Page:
3. ^ "Trump national security pick Monica Crowley plagiarized multiple sources in 2012 book," by Andrew Kaczynski, CNN Money, January 7, 2017, retrieved January 18, 2017.
  4. ^ Pappas, Alex (December 15, 2016). "Trump to name retired Lt. Gen. Kellogg and Crowley to national security posts". Washington Examiner. Retrieved 2017-01-17. 
  5. ^ a b Kaczynski, Andrew (January 7, 2017). "Trump pick Monica Crowley plagiarized multiple sources in 2012 book - CNNMoney". money.cnn.com. Retrieved 2017-01-07. 
  6. ^ a b c Caton, Alex; Grace Watkins. "Trump Pick Monica Crowley Plagiarized Parts of Her Ph.D. Dissertation". Politico. Retrieved 2017-01-10. 
  7. ^ a b c Noah, Timothy (1999-08-23). "Nixon's Monica Stonewalls About Plagiarism!". Slate. ISSN 1091-2339. Retrieved 2017-01-07. 
  8. ^ Caton, Alex; Grace Watkins (2017-01-09). "Trump Pick Monica Crowley Plagiarized Parts of Her Ph.D. Dissertation". Politico. ISSN 1091-2339. Retrieved 2017-01-09. 
  9. ^ Sterne, Peter (January 10, 2017). "HarperCollins to stop selling Monica Crowley's book after plagiarism allegations". The Politico. Politico. Retrieved 2017-01-11. 
  10. ^ "Monica Crowley to forgo post in Trump White House," by Stephen Dinan, The Washington Times, January 16, 2017, retrieved January 18, 2017.
  11. ^ "Monica Crowley, Conservative Commentator & Author | MAKERS Video". Makers.com. Retrieved 2016-12-15. 
  12. ^ a b c Romano, Carlin (Knight Ridder) (August 27, 1996). "Taking good notes helped Monica Crowley, 27". The News via Google. New York. p. 9A.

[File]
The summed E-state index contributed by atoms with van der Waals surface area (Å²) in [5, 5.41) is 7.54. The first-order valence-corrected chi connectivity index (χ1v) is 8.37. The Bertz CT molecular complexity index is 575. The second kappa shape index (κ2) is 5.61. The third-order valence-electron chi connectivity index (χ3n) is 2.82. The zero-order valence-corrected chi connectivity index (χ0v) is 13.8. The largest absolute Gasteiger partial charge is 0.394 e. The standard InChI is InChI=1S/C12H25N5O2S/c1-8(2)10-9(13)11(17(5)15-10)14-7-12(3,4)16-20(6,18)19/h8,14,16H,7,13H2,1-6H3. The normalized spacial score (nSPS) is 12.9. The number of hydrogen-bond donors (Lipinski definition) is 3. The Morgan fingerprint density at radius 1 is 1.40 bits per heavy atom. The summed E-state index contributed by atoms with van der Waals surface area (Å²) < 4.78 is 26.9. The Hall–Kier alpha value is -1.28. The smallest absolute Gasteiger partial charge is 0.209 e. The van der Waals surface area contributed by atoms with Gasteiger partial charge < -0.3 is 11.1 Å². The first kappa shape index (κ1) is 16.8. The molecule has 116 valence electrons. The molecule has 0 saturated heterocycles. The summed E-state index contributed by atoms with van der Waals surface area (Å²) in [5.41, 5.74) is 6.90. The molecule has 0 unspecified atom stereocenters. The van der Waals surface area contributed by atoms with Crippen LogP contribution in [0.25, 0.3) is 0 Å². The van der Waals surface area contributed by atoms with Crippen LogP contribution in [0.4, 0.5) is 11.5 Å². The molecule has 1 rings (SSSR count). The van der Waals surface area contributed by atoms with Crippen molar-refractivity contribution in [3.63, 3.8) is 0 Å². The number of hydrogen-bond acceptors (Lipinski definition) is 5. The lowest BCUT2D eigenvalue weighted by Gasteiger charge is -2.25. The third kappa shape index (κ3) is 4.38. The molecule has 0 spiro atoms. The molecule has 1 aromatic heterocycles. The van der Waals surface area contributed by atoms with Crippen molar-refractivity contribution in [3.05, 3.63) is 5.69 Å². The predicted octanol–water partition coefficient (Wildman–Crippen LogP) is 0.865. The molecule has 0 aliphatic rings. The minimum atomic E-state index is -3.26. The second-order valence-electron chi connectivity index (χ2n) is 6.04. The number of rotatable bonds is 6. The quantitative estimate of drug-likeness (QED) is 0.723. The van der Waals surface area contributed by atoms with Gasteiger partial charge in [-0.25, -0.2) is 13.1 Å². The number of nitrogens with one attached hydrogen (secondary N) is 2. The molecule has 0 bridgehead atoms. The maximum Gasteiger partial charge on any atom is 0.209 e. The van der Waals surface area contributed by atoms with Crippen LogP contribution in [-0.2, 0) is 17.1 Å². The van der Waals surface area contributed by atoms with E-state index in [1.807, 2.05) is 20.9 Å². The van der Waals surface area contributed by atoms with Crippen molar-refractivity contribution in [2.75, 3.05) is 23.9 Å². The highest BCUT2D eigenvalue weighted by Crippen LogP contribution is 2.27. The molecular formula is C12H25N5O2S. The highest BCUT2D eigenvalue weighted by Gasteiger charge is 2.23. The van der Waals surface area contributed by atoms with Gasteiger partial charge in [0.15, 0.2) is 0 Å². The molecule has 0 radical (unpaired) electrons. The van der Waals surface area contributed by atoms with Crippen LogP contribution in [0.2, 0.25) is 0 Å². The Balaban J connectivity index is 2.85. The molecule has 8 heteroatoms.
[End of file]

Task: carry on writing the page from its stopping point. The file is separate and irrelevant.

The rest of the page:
13. ^ Crowley, Monica (1998). Nixon in Winter: The Final Revelations. I.B.Tauris. pp. 2–. ISBN 978-1-86064-266-1. 
  14. ^ Crowley, Monica, "Nixon Unplugged" (abstract; subscription), The New Yorker Magazine, July 29, 1996, p. 42-.
  15. ^ "Monica Crowley". WABC Radio. Retrieved 10 December 2011. 
  16. ^ "TRN Entertainment Announces Continuation of the Weekend Monica Crowley Show – Talk Radio Network". Trn1.com. Retrieved 2012-02-20. 
  17. ^ a b c "Filmography>Actress, ->Self", IMDb. Retrieved 2017-01-12.
  18. ^ Bauder, David, "Election coverage an unexpected thrill ride on TV", AP via boston.com, November 9, 2016. Retrieved 2017-1-12.
  19. ^ a b Barringer, Felicity. "Media Talk; Journal Article on Nixon Conjures Deja Vu". New York Times. Retrieved 2017-01-10. 
  20. ^ Morin, Rebecca, "Report: Trump's NSC comms pick plagiarized tracts in 2012 book", Politico, January 7, 2017.
  21. ^ Hartmann, Margaret (January 9, 2017). "Trump National Security Pick Monica Crowley Plagiarized Ph.D. Dissertation Too". New York. Retrieved 2017-01-10. 
  22. ^ Kaczynski, Andrew (10 January 2017). "HarperCollins pulls Trump pick Monica Crowley's book amid plagiarism revelations". money.cnn.com. Retrieved 10 January 2017. 
  23. ^ Trudo, Hanna (January 16, 2017). "Monica Crowley not taking role in Trump administration". Politico (magazine). Retrieved 2017-01-16. 
  24. ^ "Monica Crowley to forgo post in Trump White House," by Stephen Dinan, The Washington Times, January 16, 2017, retrieved January 18, 2017.
  25. ^ Sabloff, Nicholas (November 12, 2008). "Monica Crowley, Sister Of Alan Colmes' Wife Jocelyn". Huffington Post. Retrieved 2009-10-17. 

External links[edit]